Disinformation in Elections: Democracy Must Be Protected from AI Abuse

With the emergence of generative artificial intelligence, anyone can easily create fake videos and other fake information. There are concerns that such technology could be abused to compromise the elections that are the very foundation of democracy.

Governments must take effective measures against such fake information.

The world’s 20 leading tech companies, including Microsoft Corp. and Google LLC, have agreed to cooperate in taking measures to prevent AI-generated fake information from interfering with elections in many countries.

The companies aim to develop digital watermarks that show the source of videos and images, so users can confirm whether information online is reliable or not, and to establish technology capable of detecting and erasing false information on social media.

There are a number of cases where false information has been used to interfere in elections. In the 2016 U.S. presidential election, false rumors, such as one about Democratic candidate Hillary Clinton providing funds to a terrorist organization, spread on social media. The rumors are believed to have been spread by a Russian company.

Now that AI has progressed, the risk of public opinion being manipulated by sophisticated fake videos and other information has increased. The efforts of tech companies can be said to be a response to the needs of the times.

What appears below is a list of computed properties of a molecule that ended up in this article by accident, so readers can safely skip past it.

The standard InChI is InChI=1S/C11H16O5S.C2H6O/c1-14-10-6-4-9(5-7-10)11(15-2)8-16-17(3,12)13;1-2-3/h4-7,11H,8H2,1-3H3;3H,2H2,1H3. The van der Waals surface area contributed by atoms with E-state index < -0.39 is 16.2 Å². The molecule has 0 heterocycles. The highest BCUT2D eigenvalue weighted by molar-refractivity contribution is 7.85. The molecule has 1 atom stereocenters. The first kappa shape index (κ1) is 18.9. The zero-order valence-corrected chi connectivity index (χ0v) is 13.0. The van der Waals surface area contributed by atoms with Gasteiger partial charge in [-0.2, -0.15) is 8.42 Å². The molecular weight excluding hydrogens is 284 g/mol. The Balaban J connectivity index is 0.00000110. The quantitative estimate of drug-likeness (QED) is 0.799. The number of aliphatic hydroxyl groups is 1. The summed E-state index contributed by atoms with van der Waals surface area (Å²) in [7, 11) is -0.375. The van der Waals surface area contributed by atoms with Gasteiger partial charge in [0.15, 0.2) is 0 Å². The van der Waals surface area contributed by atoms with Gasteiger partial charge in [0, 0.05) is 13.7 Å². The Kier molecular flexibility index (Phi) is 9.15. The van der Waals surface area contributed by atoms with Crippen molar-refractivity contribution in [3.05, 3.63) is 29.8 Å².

A number of phone calls were made in January urging people not to vote in the Democratic primary in New Hampshire for the U.S. presidential election, using a voice that sounded like President Joe Biden. The fake voice is believed to have been synthesized by an AI, and it was likely intended to reduce votes for Biden.

Democracy is a system in which politics is entrusted to elected representatives. In elections — the foundation of democracy — voters must not be misled by disinformation into making bad decisions about who to vote for.

Russia and China are believed to have been spreading disinformation in an attempt to cast doubts on the reliability of elections in other countries and regions. There is a possibility of more election interference in the future through the abuse of AI.

The European Union regards the spread of disinformation to be a threat to the public good and has mandated by law that tech giants take measures to prevent the spread of disinformation.

The Japanese government, on the other hand, is leaving measures against disinformation to the voluntary efforts of information technology businesses. The government apparently believes that strict regulations could hinder the development of AI capable of producing videos and other information.

The Japanese government’s attitude of leaving countermeasures to businesses shows a considerable lack of a sense of crisis, even though there are fears that AI could be used to create sophisticated disinformation and influence elections. The government should consider legal regulations based on the European system.

It is also important to enhance media literacy among voters so that they will be able to ascertain the validity of information.

(From The Yomiuri Shimbun, March 9, 2024)